scorecardIndia is betting on casinos, online games and horse races to fill its coffers
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India is betting on casinos, online games and horse races to fill its coffers

India is betting on casinos, online games and horse races to fill its coffers
PolicyPolicy4 min read
  • The Indian government is reportedly all set to increase GST on online gaming to 28%, a proposal that could spell trouble for the industry and players alike.
  • The online gaming industry is expected to cross $5 billion valuation by 2025, but the taxman’s greed could kill the golden-egg laying hen.
  • Experts are worried about the impact this could have on the industry – both the players and the businesses, which are still in their early days.
The Indian government is reportedly all set to tax casinos, online gaming and horse racing at the highest slab of GST – 28%. Looks like the taxman is intent on treating these recreational activities and skills on par with tobacco, cigarettes, cryptocurrencies and luxury cars.

Online betting, gambling, casinos and horse racing have long been treated ‘unfairly’ by the Indian taxman – while GST has been considerably moderate at 18% until now. Winnings and other income earned from these activities have been taxed at the highest rate of 30% without any deductions whatsoever.

Now, a new report suggests that the government is mulling increasing the GST rate to 28% – the highest in effect currently. This will be applicable on compulsory food and beverages as well, driving up the costs for businesses and participants.

Fantasies are taxed too, and that too doubly

The government proposal says that GST will be charged on the gross revenue, not the net value added, which goes against both global tax ethics – as well as the very foundation of the GST regime, which intends to remove the undesirable double taxation effect.

"Taxing online gaming, horse racing, and casinos at gross revenue instead of net value addition would be a departure from the global tax ethics," Rajat Mohan, senior partner, AMRG & Associates told PTI.

This could have an adverse impact on the entire industry. For instance, the online gaming sector which includes the likes of MPL, Zupee, Winzo and other startups, is expected to cross $5 billion in valuation by 2025, according to a IBEF report.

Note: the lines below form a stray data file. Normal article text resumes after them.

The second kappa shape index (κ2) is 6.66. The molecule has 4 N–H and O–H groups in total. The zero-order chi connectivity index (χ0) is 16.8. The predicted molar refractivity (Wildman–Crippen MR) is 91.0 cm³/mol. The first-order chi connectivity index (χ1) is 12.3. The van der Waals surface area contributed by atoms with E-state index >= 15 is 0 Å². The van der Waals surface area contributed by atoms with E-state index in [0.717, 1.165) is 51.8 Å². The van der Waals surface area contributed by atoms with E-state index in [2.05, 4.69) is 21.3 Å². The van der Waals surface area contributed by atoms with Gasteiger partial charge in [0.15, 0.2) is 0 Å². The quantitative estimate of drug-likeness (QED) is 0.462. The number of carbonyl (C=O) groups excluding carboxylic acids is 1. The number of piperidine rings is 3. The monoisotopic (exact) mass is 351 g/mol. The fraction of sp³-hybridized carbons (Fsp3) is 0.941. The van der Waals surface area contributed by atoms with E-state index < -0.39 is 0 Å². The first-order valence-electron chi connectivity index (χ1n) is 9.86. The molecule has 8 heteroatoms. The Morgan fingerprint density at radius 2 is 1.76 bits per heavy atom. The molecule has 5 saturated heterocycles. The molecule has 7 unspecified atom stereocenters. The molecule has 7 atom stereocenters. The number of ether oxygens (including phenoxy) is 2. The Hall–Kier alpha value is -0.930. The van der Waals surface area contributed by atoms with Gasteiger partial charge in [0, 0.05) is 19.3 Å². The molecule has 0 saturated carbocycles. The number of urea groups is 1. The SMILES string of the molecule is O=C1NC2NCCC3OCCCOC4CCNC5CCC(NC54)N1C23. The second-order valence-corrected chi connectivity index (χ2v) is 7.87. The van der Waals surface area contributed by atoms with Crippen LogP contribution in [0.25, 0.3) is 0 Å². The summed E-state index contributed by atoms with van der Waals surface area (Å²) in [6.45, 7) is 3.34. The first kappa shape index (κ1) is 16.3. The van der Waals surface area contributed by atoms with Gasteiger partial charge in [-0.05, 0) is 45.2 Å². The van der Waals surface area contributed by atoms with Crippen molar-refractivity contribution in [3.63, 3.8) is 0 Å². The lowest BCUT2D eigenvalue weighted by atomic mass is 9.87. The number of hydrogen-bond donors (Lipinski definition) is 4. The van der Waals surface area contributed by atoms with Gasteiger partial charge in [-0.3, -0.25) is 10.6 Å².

The government earned nearly ₹1,500 crore from fantasy sports in the form of taxes in FY21. A Deloitte report says that the combined industry contribution could cross a whopping ₹16,000 crore cumulatively over the next two years.

And the taxman believes that he found a goose which lays golden eggs.

The costly game of confusion

The online gaming industry has been plagued by the ambiguous nature of government’s tax policies. The taxman has often been said to be confused about the nature of online games – whether those involve skills or are just gambling.

It might be justified to tax gambling at the highest rate of tax, but experts believe that punishing games of skill in the same manner is unfair.

To make matters worse, the government wants to raise the tax from 18% to 28%.

Mukesh Ambani, Rakesh Jhunjhunwala and more, to be affected

This can also have an adverse impact on telcos, which are banking on online gaming as a new revenue stream as the industry seems to be entering a phase of stagnation.

“Rather than being just the pipe, telcos like Jio (RIL owned) and Bharti are focusing on gaming as an incremental source of ad/subscription revenue. In fact, RIL believes that gaming in India will be bigger than music, movies and television shows put together,” said a report by Bank of America Securities.

This could also impact Delta Corp, the only listed casino operator in the country which has seen its fortunes fade away, with even Rakesh Jhunjhunwala paring down his holdings in the company considerably.

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“This would be a distress the business model to a great extent as the touted super tax will have to be funded either by the platform, who do not make that kind of money in this business or would go on to reduce the prize pool size – effectively bringing down the interest in customer engagement,” Adarsh Somani, senior partner at ELP Law, told Business Insider India.

This would wreak havoc on the gaming industry, and even if the government wants to reduce difficulties by offering a single – but higher – rate of tax, the valuation methodology will have to be made clear, Somani added.

As things stand today, there is plenty of ambiguity that will have to be worked out by the government – even a small misstep could spell a lot of trouble for the gaming industry and its participants.


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